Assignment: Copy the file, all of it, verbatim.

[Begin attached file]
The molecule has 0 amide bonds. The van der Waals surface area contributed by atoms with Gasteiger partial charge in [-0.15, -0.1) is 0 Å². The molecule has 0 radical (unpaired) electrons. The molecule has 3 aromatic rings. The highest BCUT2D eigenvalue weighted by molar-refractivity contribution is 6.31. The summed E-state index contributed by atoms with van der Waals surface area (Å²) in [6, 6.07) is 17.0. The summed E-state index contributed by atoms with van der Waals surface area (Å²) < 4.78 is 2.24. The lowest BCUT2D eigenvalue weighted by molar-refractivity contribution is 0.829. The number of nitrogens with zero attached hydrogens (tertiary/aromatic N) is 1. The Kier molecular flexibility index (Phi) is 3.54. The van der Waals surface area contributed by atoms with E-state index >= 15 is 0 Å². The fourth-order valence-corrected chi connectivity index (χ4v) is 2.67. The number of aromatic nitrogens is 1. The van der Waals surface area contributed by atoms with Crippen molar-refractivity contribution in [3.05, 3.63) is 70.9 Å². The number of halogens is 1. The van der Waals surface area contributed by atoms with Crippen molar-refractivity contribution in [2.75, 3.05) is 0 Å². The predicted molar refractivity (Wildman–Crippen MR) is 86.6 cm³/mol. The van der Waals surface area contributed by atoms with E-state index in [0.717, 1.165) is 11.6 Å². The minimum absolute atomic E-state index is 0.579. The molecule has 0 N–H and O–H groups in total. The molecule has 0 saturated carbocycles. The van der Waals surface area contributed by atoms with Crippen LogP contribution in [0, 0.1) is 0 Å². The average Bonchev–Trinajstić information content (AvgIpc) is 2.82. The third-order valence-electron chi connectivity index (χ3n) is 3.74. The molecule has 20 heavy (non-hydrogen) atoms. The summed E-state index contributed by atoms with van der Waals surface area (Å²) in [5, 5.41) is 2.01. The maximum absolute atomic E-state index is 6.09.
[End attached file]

The molecule has 0 amide bonds. The van der Waals surface area contributed by atoms with Gasteiger partial charge in [-0.15, -0.1) is 0 Å². The molecule has 0 radical (unpaired) electrons. The molecule has 3 aromatic rings. The highest BCUT2D eigenvalue weighted by molar-refractivity contribution is 6.31. The summed E-state index contributed by atoms with van der Waals surface area (Å²) in [6, 6.07) is 17.0. The summed E-state index contributed by atoms with van der Waals surface area (Å²) < 4.78 is 2.24. The lowest BCUT2D eigenvalue weighted by molar-refractivity contribution is 0.829. The number of nitrogens with zero attached hydrogens (tertiary/aromatic N) is 1. The Kier molecular flexibility index (Phi) is 3.54. The van der Waals surface area contributed by atoms with E-state index >= 15 is 0 Å². The fourth-order valence-corrected chi connectivity index (χ4v) is 2.67. The number of aromatic nitrogens is 1. The van der Waals surface area contributed by atoms with Crippen molar-refractivity contribution in [3.05, 3.63) is 70.9 Å². The number of halogens is 1. The van der Waals surface area contributed by atoms with Crippen molar-refractivity contribution in [2.75, 3.05) is 0 Å². The predicted molar refractivity (Wildman–Crippen MR) is 86.6 cm³/mol. The van der Waals surface area contributed by atoms with E-state index in [0.717, 1.165) is 11.6 Å². The minimum absolute atomic E-state index is 0.579. The molecule has 0 N–H and O–H groups in total. The molecule has 0 saturated carbocycles. The van der Waals surface area contributed by atoms with Crippen LogP contribution in [0, 0.1) is 0 Å². The average Bonchev–Trinajstić information content (AvgIpc) is 2.82. The third-order valence-electron chi connectivity index (χ3n) is 3.74. The molecule has 20 heavy (non-hydrogen) atoms. The summed E-state index contributed by atoms with van der Waals surface area (Å²) in [5, 5.41) is 2.01. The maximum absolute atomic E-state index is 6.09.